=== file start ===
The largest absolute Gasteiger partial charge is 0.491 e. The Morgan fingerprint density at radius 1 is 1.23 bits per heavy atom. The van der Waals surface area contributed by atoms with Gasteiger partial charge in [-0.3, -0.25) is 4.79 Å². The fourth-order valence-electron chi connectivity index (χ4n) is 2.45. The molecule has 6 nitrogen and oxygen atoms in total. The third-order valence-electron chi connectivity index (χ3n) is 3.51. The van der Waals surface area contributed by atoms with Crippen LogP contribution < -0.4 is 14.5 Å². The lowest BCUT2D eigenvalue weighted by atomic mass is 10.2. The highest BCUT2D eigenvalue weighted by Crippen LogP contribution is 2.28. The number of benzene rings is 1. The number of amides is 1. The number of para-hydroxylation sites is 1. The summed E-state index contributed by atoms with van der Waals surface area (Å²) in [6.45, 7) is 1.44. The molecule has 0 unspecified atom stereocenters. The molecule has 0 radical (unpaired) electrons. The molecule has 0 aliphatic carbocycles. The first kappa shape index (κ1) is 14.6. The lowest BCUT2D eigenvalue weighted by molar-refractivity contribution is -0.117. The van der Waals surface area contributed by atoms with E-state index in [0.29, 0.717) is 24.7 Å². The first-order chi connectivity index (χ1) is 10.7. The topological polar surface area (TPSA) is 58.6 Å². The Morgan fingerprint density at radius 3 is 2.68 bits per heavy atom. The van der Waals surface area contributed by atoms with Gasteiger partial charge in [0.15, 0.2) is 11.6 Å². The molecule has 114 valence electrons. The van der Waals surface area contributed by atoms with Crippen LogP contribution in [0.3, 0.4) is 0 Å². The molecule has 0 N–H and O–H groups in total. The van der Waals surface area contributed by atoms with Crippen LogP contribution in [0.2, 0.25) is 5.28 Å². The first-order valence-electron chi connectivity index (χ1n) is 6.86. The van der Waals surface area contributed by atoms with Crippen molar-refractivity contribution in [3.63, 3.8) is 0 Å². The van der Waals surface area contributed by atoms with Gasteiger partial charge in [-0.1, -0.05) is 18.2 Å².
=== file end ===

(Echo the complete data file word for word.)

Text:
The largest absolute Gasteiger partial charge is 0.491 e. The Morgan fingerprint density at radius 1 is 1.23 bits per heavy atom. The van der Waals surface area contributed by atoms with Gasteiger partial charge in [-0.3, -0.25) is 4.79 Å². The fourth-order valence-electron chi connectivity index (χ4n) is 2.45. The molecule has 6 nitrogen and oxygen atoms in total. The third-order valence-electron chi connectivity index (χ3n) is 3.51. The van der Waals surface area contributed by atoms with Crippen LogP contribution < -0.4 is 14.5 Å². The lowest BCUT2D eigenvalue weighted by atomic mass is 10.2. The highest BCUT2D eigenvalue weighted by Crippen LogP contribution is 2.28. The number of benzene rings is 1. The number of amides is 1. The number of para-hydroxylation sites is 1. The summed E-state index contributed by atoms with van der Waals surface area (Å²) in [6.45, 7) is 1.44. The molecule has 0 unspecified atom stereocenters. The molecule has 0 radical (unpaired) electrons. The molecule has 0 aliphatic carbocycles. The first kappa shape index (κ1) is 14.6. The lowest BCUT2D eigenvalue weighted by molar-refractivity contribution is -0.117. The van der Waals surface area contributed by atoms with E-state index in [0.29, 0.717) is 24.7 Å². The first-order chi connectivity index (χ1) is 10.7. The topological polar surface area (TPSA) is 58.6 Å². The Morgan fingerprint density at radius 3 is 2.68 bits per heavy atom. The van der Waals surface area contributed by atoms with Gasteiger partial charge in [0.15, 0.2) is 11.6 Å². The molecule has 114 valence electrons. The van der Waals surface area contributed by atoms with Crippen LogP contribution in [0.3, 0.4) is 0 Å². The molecule has 0 N–H and O–H groups in total. The van der Waals surface area contributed by atoms with Crippen LogP contribution in [0.2, 0.25) is 5.28 Å². The first-order valence-electron chi connectivity index (χ1n) is 6.86. The van der Waals surface area contributed by atoms with Crippen molar-refractivity contribution in [3.63, 3.8) is 0 Å². The van der Waals surface area contributed by atoms with Gasteiger partial charge in [-0.1, -0.05) is 18.2 Å².